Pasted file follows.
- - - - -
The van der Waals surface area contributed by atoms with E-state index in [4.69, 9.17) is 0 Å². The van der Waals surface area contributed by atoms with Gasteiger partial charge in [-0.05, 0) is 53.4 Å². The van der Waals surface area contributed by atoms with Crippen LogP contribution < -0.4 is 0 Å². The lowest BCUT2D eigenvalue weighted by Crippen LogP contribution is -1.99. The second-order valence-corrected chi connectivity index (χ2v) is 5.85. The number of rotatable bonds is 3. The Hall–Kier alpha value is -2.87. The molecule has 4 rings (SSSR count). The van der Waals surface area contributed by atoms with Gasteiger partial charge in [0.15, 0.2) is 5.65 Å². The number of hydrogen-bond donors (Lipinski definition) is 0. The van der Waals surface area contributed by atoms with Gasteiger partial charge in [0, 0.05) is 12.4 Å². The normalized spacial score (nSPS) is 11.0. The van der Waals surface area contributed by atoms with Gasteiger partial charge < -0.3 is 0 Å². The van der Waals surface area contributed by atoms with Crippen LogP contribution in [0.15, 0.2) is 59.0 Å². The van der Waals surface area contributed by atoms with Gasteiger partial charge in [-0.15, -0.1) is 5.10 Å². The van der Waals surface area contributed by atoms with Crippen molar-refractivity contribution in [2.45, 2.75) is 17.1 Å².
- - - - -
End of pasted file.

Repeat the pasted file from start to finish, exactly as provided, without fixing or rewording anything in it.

The van der Waals surface area contributed by atoms with E-state index in [4.69, 9.17) is 0 Å². The van der Waals surface area contributed by atoms with Gasteiger partial charge in [-0.05, 0) is 53.4 Å². The van der Waals surface area contributed by atoms with Crippen LogP contribution < -0.4 is 0 Å². The lowest BCUT2D eigenvalue weighted by Crippen LogP contribution is -1.99. The second-order valence-corrected chi connectivity index (χ2v) is 5.85. The number of rotatable bonds is 3. The Hall–Kier alpha value is -2.87. The molecule has 4 rings (SSSR count). The van der Waals surface area contributed by atoms with Gasteiger partial charge in [0.15, 0.2) is 5.65 Å². The number of hydrogen-bond donors (Lipinski definition) is 0. The van der Waals surface area contributed by atoms with Gasteiger partial charge in [0, 0.05) is 12.4 Å². The normalized spacial score (nSPS) is 11.0. The van der Waals surface area contributed by atoms with Gasteiger partial charge < -0.3 is 0 Å². The van der Waals surface area contributed by atoms with Crippen LogP contribution in [0.15, 0.2) is 59.0 Å². The van der Waals surface area contributed by atoms with Gasteiger partial charge in [-0.15, -0.1) is 5.10 Å². The van der Waals surface area contributed by atoms with Crippen molar-refractivity contribution in [2.45, 2.75) is 17.1 Å².